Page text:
Pool cleaners typically ingest a large amount of debris that has fallen into the swimming pool, some of which can be relatively large, such as leaves, twigs, pine straw and insects. If the debris is allowed to be drawn into the pool filter system, the debris can prematurely congest the pool filter or interfere with the operation of the pool cleaner regulator valve. Therefore, it is desirable to provide a device for trapping this debris before it enters the skimmer.

The use of leaf or debris traps in combination with pool cleaners is well-known. Such traps typically have a housing made in two halves, with an inlet in one half and an outlet in the other half, to allow the interior of the trap to be cleaned of accumulated debris. A filter is suspended coaxially within the housing between the inlet and the outlet. The debris trap is spliced into the pool cleaner flexible hose near the filter system skimmer so that the debris trap floats just under the surface of the water. A rubber seal is used between the halves to prevent air from entering the otherwise closed system.

This typical arrangement has several disadvantages, however. First, the debris trap generally must be disconnected from the flexible hose for cleaning. Removing the debris trap requires turning off the filter pump and increases the likelihood that air will enter the otherwise closed filter system, thereby causing the filter pump to lose its prime. In addition, a portion of the seal is always exposed to the air, which also increases the likelihood that air will enter the system because of seal failure or contamination. Further, because the filter basket is interposed directly between the inlet and the outlet and directly within the flow stream, debris tends to be forced deep into the filter grid, making it difficult to remove the debris from the filter, and plugging the filter, which reduces the flow through the filter and can render the pool cleaner inoperable. Dirt and other debris also tend to accumulate at the seal, increasing the likelihood that the debris will force the seal away from one or both halves during as the pump operates.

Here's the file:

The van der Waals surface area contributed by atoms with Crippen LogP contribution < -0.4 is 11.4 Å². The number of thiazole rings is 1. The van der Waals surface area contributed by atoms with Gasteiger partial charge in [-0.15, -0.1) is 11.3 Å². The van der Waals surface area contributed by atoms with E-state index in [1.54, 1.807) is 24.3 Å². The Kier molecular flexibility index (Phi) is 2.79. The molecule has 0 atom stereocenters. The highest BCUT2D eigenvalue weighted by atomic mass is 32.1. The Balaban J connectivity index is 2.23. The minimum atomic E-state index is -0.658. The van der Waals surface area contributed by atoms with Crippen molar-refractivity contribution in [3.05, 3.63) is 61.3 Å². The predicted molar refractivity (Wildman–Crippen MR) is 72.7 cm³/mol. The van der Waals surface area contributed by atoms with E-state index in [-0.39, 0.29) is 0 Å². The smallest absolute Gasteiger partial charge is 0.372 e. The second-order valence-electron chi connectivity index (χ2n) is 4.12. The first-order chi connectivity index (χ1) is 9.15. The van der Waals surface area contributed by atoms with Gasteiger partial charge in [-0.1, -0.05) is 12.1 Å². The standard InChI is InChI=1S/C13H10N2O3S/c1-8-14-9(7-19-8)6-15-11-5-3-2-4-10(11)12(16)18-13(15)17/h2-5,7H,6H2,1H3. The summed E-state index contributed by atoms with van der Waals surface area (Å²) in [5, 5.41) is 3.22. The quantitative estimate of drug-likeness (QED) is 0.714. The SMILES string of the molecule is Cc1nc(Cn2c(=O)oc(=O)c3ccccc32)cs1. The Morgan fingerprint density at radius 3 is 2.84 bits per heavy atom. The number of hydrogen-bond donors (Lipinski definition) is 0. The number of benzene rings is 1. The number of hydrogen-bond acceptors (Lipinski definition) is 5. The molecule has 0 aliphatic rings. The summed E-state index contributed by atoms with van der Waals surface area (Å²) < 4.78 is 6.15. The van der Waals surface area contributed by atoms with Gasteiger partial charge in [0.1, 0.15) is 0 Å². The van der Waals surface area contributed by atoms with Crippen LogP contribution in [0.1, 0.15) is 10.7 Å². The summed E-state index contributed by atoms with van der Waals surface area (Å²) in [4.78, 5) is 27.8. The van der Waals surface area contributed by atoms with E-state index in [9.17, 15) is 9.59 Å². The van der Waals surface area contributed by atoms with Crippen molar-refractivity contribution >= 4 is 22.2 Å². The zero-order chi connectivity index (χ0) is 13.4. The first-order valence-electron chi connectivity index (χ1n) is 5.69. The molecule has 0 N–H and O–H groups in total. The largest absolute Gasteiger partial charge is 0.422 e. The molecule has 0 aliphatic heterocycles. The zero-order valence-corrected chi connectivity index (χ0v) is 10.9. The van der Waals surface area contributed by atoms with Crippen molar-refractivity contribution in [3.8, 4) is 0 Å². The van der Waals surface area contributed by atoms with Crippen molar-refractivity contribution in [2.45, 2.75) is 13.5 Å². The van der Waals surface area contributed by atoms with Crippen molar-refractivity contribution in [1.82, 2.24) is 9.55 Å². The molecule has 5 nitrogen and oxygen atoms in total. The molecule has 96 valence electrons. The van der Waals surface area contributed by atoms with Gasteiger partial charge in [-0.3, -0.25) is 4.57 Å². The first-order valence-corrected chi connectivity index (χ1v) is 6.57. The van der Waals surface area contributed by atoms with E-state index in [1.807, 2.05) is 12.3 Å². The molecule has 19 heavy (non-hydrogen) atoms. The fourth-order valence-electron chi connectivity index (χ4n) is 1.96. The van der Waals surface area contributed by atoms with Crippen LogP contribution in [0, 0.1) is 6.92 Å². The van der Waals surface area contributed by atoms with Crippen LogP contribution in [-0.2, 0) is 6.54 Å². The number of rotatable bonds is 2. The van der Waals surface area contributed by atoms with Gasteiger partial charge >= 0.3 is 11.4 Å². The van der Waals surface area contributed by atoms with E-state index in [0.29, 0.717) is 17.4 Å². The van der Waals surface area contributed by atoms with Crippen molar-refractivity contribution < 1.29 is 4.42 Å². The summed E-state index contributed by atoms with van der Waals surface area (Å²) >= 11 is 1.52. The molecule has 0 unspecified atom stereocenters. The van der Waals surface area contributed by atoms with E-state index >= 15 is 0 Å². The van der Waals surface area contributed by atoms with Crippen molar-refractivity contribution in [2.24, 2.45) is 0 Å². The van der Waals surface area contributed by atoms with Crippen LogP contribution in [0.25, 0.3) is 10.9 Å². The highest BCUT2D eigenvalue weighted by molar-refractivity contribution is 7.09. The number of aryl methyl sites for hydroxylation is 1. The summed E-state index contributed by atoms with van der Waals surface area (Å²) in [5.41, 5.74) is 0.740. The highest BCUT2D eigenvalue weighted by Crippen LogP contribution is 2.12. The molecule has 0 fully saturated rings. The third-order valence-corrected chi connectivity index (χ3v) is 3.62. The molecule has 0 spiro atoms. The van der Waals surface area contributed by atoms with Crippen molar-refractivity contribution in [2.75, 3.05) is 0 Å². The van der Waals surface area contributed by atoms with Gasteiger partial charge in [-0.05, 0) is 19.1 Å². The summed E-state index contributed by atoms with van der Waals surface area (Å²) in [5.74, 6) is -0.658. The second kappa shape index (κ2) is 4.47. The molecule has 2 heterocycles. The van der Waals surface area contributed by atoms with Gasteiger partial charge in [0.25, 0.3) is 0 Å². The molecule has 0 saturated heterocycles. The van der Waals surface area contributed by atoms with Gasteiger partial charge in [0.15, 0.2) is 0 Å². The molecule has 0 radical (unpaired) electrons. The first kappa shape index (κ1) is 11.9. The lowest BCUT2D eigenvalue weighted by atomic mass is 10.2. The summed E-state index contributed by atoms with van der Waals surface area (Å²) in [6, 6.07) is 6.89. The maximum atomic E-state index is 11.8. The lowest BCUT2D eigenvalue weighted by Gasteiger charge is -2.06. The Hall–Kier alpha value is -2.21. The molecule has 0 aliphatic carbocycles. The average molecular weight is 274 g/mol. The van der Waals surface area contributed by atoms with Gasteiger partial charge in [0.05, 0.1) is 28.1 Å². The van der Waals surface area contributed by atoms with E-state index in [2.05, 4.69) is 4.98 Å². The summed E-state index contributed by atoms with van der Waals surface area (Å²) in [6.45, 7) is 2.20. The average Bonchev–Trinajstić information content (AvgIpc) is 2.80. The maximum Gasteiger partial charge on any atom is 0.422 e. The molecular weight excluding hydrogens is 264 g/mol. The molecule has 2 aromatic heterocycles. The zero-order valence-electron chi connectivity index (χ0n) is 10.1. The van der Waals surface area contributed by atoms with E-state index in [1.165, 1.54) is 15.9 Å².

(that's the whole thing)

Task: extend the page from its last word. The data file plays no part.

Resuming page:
Other filters used in connection with industrial applications rather than swimming pool cleaners include, for example, the "T"-type strainer shown on Form No. RV 900 of RonVik, Inc. Such strainers do not permit removal of the entire filter housing, however, making cleaning of the interior of the housing difficult. These strainers also lack any relief valve or drain permitting water to enter the trap when the mechanism becomes clogged, essentially precluding their successful use with swimming pool cleaners.


The debris trap of the present invention improves prior swimming pool cleaner debris traps by providing a debris trap with a "T" configuration, with the inlet/outlet tube making up the top of the "T" and a housing containing the filter and a relief valve, drain, or similar device making up the base of the "T." The inlet/outlet tube is intersected at midpoint by a tube or downspout perpendicular to the inlet/outlet tube that prevents direct flow through the inlet/outlet tube but is open on the inlet side. The perpendicular tube penetrates the filter and terminates in an open end within the filter. The filter is open on the bottom and is rigidly suspended by guides within the clear plastic housing. An optional relief valve or drain on the bottom of the housing opposite the inlet/outlet tube opens within the filter. The housing can be separated from the inlet/outlet tube-containing top for easy cleaning and has a rubber seal.